"I'm never concerned about running the ball," Vikings head coach Mike Tice said Wednesday afternoon.* *"We're going to always try to run the football. We might be a little bit more of a passing team now with the talent we have at the wide receiver position and that the quarterback is making such great decisions. So we might be a little bit out of balance to where I'd like to be but we're certainly in balance on the down that counts and that's first down."
The Vikings don't have a good history when it comes to playing on grass.
The team is 0-6 on grass fields dating back to last season averaging 14.8 points per game. They've done much better in the last five games on turf, averaging 33 points per game.
SPECIAL TEAMS:In a game that could come down to ball control and field position special teams grows all the more important.
No, the Vikings don't have a Dante Hall-type return man, but the Texans, as always, will look to win the field position battle.
Minnesota return specialist Keenan Howry has no career touchdown returns. Moore has been handling kickoffs. He has seven returns on the season for a 20-yard average.
Texans punter Chad Stanley continues to impress with limited chances. He has punted three times for a 39.7 yard average. Kicker Kris Brown has missed only one field goal, and is 4-of-5 from 40 yards or more.
TEXANS ON OFFENSE:The Texans scored a team-record 30 points against the Raiders, but do not want to be forced to throw up similar numbers to beat the Vikings.
Two words. Ball control.
As always, the Texans can have success by doing well on first and second downs and facing third-and-manageable situations.
The Vikings are 31 st in the league when it comes to opponents' conversion rate on third-and-four or less. At the same time, the Vikings have allowed only five drives of more than five minutes.
Minnesota is 29 th in the league in total defense.
The Texans did hold the ball for 7:33 seconds in one drive against the Raiders, running the ball nine out of 14 plays and kicking a game-clinching field goal.
Carr compared the Vikings defense to the Lions – tough up front and solid all over. Minnesota has three first-round draft picks on the defensive line, most notably rookie defensive end Kenechi Udeze.
Udeze has one of the team's five sacks. Defensive tackle Kevin Williams leads the team with two. The heart of the unit is defensive tackle Chris Hovan, a fiery player who is coming off a 38-tackle season.
Hovan's best season was in 2002 (73 tackles, 5.5 sacks)
However, linebackers have been the weak point of the team's front seven. Starting middle linebacker E.J. Henderson will miss the game with a knee injury. Outside linebacker Dontarrious Thomas is a rookie. The other outside backer, Chris Claiborne was listed as questionable with an injured calf on the team's Wednesday injury report.
The defense gave up 146 rushing yards against the Bears, 110 to starting running back Thomas Jones.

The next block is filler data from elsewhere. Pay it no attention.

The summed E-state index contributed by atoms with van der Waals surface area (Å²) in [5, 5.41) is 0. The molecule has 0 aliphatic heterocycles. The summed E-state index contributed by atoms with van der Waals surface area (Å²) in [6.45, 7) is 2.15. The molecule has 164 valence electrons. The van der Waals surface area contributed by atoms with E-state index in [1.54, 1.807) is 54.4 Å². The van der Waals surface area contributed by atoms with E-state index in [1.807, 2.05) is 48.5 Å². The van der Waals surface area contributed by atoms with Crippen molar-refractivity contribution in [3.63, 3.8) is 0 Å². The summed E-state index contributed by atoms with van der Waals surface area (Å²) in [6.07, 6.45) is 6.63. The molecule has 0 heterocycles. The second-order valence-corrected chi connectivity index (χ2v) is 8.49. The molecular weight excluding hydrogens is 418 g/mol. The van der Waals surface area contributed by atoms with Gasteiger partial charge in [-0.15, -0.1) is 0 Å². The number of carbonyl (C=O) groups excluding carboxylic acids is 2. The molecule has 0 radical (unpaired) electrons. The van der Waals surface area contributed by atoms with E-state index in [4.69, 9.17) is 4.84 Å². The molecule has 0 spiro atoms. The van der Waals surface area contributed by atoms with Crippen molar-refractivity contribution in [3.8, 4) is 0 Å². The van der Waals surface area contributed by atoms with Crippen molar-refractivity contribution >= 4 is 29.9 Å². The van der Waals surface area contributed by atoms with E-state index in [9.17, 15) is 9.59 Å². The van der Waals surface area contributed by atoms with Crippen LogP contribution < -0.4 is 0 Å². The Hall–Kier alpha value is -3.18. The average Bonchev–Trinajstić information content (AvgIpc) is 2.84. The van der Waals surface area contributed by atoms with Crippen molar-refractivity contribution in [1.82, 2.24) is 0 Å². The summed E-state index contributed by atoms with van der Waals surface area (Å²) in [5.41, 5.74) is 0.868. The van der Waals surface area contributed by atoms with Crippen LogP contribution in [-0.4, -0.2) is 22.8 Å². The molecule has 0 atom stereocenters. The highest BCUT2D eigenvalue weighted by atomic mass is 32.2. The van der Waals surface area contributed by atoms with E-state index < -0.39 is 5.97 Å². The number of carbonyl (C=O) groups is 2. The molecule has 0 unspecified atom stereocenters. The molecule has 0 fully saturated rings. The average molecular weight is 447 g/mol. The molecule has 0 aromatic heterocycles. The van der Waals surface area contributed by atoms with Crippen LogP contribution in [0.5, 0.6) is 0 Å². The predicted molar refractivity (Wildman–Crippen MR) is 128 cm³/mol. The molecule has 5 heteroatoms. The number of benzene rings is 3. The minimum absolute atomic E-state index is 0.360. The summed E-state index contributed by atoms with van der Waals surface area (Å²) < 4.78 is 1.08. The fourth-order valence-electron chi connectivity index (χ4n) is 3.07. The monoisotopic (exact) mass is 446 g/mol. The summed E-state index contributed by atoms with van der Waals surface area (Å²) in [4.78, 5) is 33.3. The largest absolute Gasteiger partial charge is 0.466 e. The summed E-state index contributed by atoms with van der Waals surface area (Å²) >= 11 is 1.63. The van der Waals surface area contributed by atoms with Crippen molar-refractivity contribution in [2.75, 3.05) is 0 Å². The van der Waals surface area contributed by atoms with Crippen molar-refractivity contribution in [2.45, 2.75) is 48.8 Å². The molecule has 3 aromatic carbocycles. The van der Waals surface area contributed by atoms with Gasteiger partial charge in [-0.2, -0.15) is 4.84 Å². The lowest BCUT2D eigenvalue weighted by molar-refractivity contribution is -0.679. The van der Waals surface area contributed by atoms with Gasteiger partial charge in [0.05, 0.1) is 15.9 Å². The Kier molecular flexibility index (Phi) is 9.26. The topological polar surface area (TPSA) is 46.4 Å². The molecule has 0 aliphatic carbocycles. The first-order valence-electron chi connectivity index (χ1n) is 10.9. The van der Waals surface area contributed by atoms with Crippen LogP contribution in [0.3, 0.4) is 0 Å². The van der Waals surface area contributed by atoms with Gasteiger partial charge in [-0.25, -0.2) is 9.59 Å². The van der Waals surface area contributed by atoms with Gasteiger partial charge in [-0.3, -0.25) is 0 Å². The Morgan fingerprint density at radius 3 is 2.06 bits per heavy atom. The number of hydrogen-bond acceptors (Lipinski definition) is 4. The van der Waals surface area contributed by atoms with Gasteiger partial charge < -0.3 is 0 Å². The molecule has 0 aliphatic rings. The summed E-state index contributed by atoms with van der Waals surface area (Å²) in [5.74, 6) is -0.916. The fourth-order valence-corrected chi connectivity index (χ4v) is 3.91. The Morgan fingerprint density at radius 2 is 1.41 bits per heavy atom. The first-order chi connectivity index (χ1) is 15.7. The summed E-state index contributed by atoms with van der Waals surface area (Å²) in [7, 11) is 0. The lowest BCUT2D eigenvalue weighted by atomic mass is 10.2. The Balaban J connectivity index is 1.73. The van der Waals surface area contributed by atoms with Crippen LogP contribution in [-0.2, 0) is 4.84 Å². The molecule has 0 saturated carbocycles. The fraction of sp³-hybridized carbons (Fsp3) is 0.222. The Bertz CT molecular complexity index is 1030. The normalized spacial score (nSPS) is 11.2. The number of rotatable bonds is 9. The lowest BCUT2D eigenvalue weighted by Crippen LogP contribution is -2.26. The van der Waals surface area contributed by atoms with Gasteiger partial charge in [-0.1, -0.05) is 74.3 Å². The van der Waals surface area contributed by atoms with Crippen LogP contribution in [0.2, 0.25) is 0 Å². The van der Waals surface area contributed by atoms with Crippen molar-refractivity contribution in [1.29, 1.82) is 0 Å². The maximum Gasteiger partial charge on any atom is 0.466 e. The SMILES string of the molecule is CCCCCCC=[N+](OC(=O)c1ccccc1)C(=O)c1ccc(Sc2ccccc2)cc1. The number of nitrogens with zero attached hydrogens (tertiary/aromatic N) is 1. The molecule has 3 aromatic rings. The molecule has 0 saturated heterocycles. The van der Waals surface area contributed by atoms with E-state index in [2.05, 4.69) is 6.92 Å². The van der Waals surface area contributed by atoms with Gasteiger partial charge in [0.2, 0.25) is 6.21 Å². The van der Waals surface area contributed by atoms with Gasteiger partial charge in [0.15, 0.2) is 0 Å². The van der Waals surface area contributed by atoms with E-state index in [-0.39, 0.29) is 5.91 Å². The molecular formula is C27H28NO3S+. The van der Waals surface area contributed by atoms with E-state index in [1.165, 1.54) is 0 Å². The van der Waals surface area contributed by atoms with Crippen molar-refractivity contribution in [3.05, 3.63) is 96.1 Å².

The Texans have a unique situation in the backfield. All three running backs have yet to enter a game together completely healthy. Starting running back Domanick Davis was inactive Sunday with an ankle injury and was limited to 12 yards on 10 carries at Kansas City.
But the running game has yet to completely collapse.
Wells efforts on the ground against the Raiders have not gone unnoticed and running back Tony Hollings is beginning to show some speed in the backfield.
"If we have all three backs healthy it gives the defense something to worry about," Hollings said. "There are a lot of things we can do with all three of us that can go out and make this offense effective.
Capers said Davis is questionable against the Vikings, but the second-year pro did participate in practice Wednesday afternoon.
"We'll probably increase his work tomorrow and see where he is but I would think he would have a chance," Capers said.
The Texans enter the game 10 th in total offense, but if the running game can't get on track against the Vikings, it may be back to the pass for Carr and the receiving corps.
That group is also rising to the occasion.
Wide receiver Andre Johnson had his best game of the season against the Raiders and Carr is on track to throw for more than 4,000 yards this season. Houston is averaging a mind-boggling 9-yards per pass attempt.
"In this offense it's going to be like that," Carr said. "You're going to put it down the field and give guys a chance to make plays. You don't have to throw it 40 times a game to get those yards. As long as we can keep our running game consistent like it was last week and show teams that we will come in and run the football then our passing game should be like it has been."
Of course, the Vikings secondary has other plans.
Cornerback Antoine Winfield was one of the league's noted free agents in the off season signing with the Vikings after five seasons in Buffalo. He is one of the better cover corners in the league.
Strong safety Corey Chavous picked off eight passes and went to the Pro Bowl last season – his sixth in the league. The Vanderbilt product has a head for the game and has been featured as an analyst on several football television shows, including coverage of the 2004 Draft.
But the Vikings defense will face a very confident Texans offense.
"If you look at us the last two weeks, we've done things we've never done as an organization," center Steve McKinney said. We went into the fourth quarter down by seven and came out on top (at Kansas City) and this last week protected the lead by driving the ball 80 yards and taking seven and half minutes off the clock. Those are two things as an organization we've never been able to do.
"That makes all the difference. When you can do that, the sky's the limit. When you get into a situation where you have to do something and the other team knows what you're doing and you still do it, that's when you know you're becoming a good football team."* *